HUDDLESTON, Richard (c.1535-89), of Thame Park, Oxon. and Elford, Staffs.
Available from Boydell and Brewer
Family and Education
b. c.1535, 1st s. of Richard Huddleston of Elford by his 2nd w. Sybil Crofts. m. Isabel (d.1587), e. da. and coh. of John, 1st Lord Williams of Thame, wid. of Sir Richard Wenman of Thame Park.2
J.p. Oxon. from 1577-c.87, sheriff 1580-1; treasurer at war in Netherlands 1585-7.3
The child of a second marriage, Huddleston came into the family lands in Staffordshire, as his father’s first wife had only daughters. The date of the elder Richard Huddleston’s death has not been found; possibly it was not until after the son had married an Oxfordshire heiress. In any case it was in Oxfordshire, not Staffordshire, that the younger Richard resided and held county office. His return for Lichfield may have been due to either local influence, or to friends at court, possibly dating from his days in the Netherlands: before 1588 the Earl of Leicester had influenced Lichfield elections, and later his stepson the Earl of Essex nominated there.4
Huddleston’s career between 1581 and 1585 is obscure. He was apparently already in the Netherlands, with the rank of captain, when on 2 Aug. 1585 the Queen issued the warrant appointing him treasurer there. In October the same year he received £10,000 from the Exchequer for coat and conduct money, transport and wages of the troops. He held the office of treasurer for about 18 months, but during that period made at least one visit to England: in June 1586 a letter from Burghley to Walsingham spoke of his return from the Continent. He was back in the Netherlands by the middle of August.5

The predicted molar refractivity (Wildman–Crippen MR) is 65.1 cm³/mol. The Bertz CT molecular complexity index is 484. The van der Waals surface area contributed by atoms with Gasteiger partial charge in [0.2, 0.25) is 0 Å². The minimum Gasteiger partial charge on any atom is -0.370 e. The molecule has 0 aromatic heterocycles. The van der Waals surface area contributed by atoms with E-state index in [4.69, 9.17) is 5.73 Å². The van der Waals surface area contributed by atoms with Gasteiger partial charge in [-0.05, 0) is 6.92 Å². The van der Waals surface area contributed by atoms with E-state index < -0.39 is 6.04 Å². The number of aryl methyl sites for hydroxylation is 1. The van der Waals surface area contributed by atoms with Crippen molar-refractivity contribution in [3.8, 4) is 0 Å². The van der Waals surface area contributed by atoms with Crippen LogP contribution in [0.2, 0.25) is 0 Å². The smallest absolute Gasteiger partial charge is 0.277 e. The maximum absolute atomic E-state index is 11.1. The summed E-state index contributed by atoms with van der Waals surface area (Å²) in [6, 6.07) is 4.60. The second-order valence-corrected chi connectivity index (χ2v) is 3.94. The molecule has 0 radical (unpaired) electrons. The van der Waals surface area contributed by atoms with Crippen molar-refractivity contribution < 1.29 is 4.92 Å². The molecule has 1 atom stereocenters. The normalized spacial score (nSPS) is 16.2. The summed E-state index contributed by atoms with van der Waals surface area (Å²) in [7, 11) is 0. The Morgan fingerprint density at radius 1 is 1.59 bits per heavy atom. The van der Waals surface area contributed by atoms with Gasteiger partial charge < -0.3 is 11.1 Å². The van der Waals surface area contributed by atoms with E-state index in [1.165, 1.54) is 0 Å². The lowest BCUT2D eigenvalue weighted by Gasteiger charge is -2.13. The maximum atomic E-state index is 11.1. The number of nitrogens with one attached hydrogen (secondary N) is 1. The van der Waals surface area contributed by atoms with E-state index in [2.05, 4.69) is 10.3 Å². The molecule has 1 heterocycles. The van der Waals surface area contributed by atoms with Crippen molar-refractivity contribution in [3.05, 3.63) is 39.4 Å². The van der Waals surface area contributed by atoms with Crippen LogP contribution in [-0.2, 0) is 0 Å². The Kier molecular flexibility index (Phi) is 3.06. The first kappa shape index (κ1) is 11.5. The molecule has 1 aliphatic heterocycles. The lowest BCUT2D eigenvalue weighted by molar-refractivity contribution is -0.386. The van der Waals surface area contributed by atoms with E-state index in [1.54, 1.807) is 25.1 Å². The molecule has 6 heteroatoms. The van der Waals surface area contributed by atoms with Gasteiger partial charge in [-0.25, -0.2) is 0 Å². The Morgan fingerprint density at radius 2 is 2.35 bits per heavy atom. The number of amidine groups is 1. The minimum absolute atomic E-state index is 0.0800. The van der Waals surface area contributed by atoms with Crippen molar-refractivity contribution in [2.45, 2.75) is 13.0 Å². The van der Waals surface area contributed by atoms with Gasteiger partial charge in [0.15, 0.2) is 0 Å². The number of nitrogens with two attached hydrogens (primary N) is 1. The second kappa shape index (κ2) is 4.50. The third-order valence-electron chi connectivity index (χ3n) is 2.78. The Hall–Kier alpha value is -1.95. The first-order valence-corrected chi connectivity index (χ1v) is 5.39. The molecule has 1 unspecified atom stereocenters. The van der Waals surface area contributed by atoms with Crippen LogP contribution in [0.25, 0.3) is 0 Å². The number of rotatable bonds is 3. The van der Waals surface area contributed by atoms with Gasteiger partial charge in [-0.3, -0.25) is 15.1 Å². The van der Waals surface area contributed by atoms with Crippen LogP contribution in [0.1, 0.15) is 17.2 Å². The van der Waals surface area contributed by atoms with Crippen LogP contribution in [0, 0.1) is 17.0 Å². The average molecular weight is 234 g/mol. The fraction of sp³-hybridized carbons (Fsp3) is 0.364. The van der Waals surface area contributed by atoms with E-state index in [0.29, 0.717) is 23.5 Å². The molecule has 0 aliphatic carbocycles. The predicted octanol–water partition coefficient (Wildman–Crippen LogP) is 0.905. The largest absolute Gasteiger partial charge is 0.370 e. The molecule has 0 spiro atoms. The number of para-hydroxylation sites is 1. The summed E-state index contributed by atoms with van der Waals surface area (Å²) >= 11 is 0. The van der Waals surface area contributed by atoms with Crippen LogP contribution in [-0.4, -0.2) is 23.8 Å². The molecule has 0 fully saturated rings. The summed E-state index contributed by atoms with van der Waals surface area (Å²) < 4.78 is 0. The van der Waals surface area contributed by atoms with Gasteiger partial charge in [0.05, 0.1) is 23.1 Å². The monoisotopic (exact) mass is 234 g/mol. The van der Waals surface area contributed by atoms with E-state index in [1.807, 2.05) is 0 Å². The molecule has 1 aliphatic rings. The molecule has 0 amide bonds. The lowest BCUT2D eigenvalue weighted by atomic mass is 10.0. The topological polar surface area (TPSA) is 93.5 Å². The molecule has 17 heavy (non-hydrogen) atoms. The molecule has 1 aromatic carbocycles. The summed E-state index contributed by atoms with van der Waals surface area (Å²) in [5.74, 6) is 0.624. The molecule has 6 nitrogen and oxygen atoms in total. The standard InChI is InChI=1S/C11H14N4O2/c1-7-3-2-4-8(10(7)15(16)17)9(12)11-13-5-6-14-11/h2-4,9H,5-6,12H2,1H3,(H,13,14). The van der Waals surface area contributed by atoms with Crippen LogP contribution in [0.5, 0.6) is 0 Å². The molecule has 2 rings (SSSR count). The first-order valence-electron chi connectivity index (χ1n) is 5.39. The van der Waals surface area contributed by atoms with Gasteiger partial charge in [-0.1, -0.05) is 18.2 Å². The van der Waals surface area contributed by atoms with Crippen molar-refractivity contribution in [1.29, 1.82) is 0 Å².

Like other Elizabethan treasurers at war, Huddleston found it impossible to keep either his own finances or those of the army in order. His salary fell into arrears: he received no ‘entertainment’ expenses between December 1585 and October 1586, when Leicester granted warrants for his payment. He became so seriously involved in difficulties with the army accounts that he was suspected of dishonesty as well as ineptitude. Leicester laid the blame on Huddleston, who was eventually dismissed. After this it is difficult to trace his movements. He died intestate 1 Mar. 1589 (before the end of the Parliament that year), perhaps in the Netherlands, or perhaps having returned to England for the Parliament. Administration was granted 2 June 1590 to Sir John Norris who asked, in an undated petition, for a number of allowances and expenses covering the period from Huddleston’s treasurership to his death. A Captain Richard Huddleston appears on an official list of ‘captains dead and slain in wars’, 1576-95.6
Ref Volumes: 1558-1603
- 1. Did not serve for the full duration of the Parliament.